What You Need to Know from our Dietitian, Allyson Balzuweit RDN/LD
What is RED-S
Physically active people, and young females in particular, are at risk for an often unrecognized disorder called Relative Energy Deficiency in Sport (RED-S). The concept of RED-S stems from an earlier diagnosis called “The Female Athlete Triangle”, which emerged in the 1990s and had a more narrow focus. In 2014, the International Olympic Committee coined the new term RED-S.
RED-S is typically characterized by insufficient caloric intake (with or without disordered eating patterns), lack of menstrual cycles (known as amenorrhea) and low bone density.
When there’s too large of a gap between energy expenditure and caloric intake in menstruating females, estrogen levels decrease which causes periods to stop. This drop in estrogen also causes bones to become more porous, which can lead to stress fractures as well as osteoporosis over time.
Who is at risk?
While any physically active person is at risk for RED-S, competitive and elite athletes are at higher risk compared to someone that is exercising on a more casual or recreational level. Endurance sports like cross-country running, as well as those that have an aesthetic element with uniforms that are tight fitting (think ballet, gymnastics and swimming) also tend to add a level of risk.
Performance and RED-S
Lack of proper fuel will weaken the performance of any athlete, even when this is an unintentional behavior. Initial symptoms can present as early fatigue, but as time goes on, muscle size and strength can decrease. Essential bodily functions like breathing and heart rhythm rely on energy from skeletal muscle. Strength loss leads to injuries and these injuries tend to be slower to heal due to the nature of insufficient fuel. And the cycle continues.
The loss of menstruation mentioned above impacts hormone balance. Lower estrogen levels trigger bone loss, and repeated stress fractures are a red flag that diet and exercise patterns should be immediately addressed, as bone loss that occurs from amenorrhea can be irreversible.
Oftentimes the symptoms of RED-S go unnoticed at first, because they are all relatively mild on their own (and therefore don’t even get recognized as symptoms. Another danger is the fact that some of the symptoms are perceived as part of the challenge of a particular sport. In the short term, lack of menstruation (less cramps and inconvenience), lower body weight and improved performance can actually be a welcomed relief but instead should be a red flag.
Here are some things to be on the lookout for…
Physical Warning Signs of RED-S
Amenorrhea (loss of periods)
Chronic coughs and colds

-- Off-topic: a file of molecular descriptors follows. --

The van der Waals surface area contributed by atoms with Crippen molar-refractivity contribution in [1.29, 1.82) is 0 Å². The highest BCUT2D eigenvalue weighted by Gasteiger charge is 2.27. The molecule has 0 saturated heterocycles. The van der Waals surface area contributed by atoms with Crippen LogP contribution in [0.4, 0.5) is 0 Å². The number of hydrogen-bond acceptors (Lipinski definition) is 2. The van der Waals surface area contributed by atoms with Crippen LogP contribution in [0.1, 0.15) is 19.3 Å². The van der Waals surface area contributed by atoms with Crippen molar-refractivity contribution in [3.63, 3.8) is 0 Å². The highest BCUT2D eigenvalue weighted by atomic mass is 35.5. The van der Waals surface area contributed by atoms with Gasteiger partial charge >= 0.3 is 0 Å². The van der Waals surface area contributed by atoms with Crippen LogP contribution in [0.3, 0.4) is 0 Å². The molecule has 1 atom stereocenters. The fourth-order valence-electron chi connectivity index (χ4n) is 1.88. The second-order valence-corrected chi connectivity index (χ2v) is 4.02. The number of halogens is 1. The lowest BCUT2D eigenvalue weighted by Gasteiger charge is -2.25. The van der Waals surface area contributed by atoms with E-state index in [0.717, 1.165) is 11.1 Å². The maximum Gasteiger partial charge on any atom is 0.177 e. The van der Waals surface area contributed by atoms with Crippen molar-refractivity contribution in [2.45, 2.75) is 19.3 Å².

Sensitivity to cold
Muscle cramping and weakness
Psychological Warning Signs of RED-S
Avoidance of eating in some situations
Lack of focus
Preoccupation with weight
Fortunately, there are several ways to prevent RED-S from becoming a problem.
Choosing sports that naturally complement individual ability and natural body strengths will help to ensure a better fit for the type of exercise that’s being considered.
Prioritizing health over performance/appearance is a fundamental yet often overlooked component to maintaining good health and energy.
Avoiding frequent using the scale, which can even subconsciously contribute to eating disordered behaviors and/or thoughts.
Focusing on food as fuel and minimizing the focus of food in relation to body size/shape is a more positive way to view the relationship between eating and exercise performance.
Carbohydrates and Protein rich foods are an essential part of a healthy training diet. While carbohydrates are the main source of energy to fuel performance during exercise, protein is critical for building and repairing muscle.
A good rule of thumb for athletes is to include 30 to 35 grams of protein with each meal (the equivalent of a 5 oz. chicken breast), and 30-45 grams of carbohydrate, which might look like a small to medium sweet potato, 2/3 cups of brown rice or ¾ cup cooked quinoa. Healthy sources of fat are also necessary to facilitate digestion and help with nutrient absorption. 15-20 grams per meal is a good range for most athletes.
Both protein and carbs can be found in different food groups. For example, a container of Greek yogurt will provide 15 or so grams of protein and 7 or more grams of carbohydrate. It can feel a little bit tricky, but choosing nutrient dense options for carbs and protein is very important!
Here are some examples of what to include on a regular basis as part of a healthy meal plan. This is not an exclusive list, but can certainly point you in the right direction.
Whole grain or sprouted bread, tortillas, crackers
Quinoa (also provides more protein compared to other carb sources)
Lentil or garbanzo bean pasta (for added protein and fiber)
Legumes (black beans, lentils, chickpeas)
Grass fed beef
Canned wild tuna, salmon and chicken
Plain or lightly sweetened Greek yogurt
Grass fed meat sticks (Chomps)
Edamame / Tofu / Tempeh
Healthy Fat Sources:
Olives and olive oil
Nuts and seeds
Nut and seed butters
Grass fed dairy
Fatty fish (salmon, tuna, sardines, anchovies)
Consulting with a Registered Dietitian for personalized recommendations can be a critical piece to ensure that all athletes are properly fueling to support energy needs, body functions and to preserve muscle mass and bone density. A personalized plan that is customized to consider all aspects of health and fitness will make a big impact on both performance and health.
For more information or to schedule a consultation, feel free to contact me in one of the following ways.
Thanks for reading!
Allyson Balzuweit RDN/LD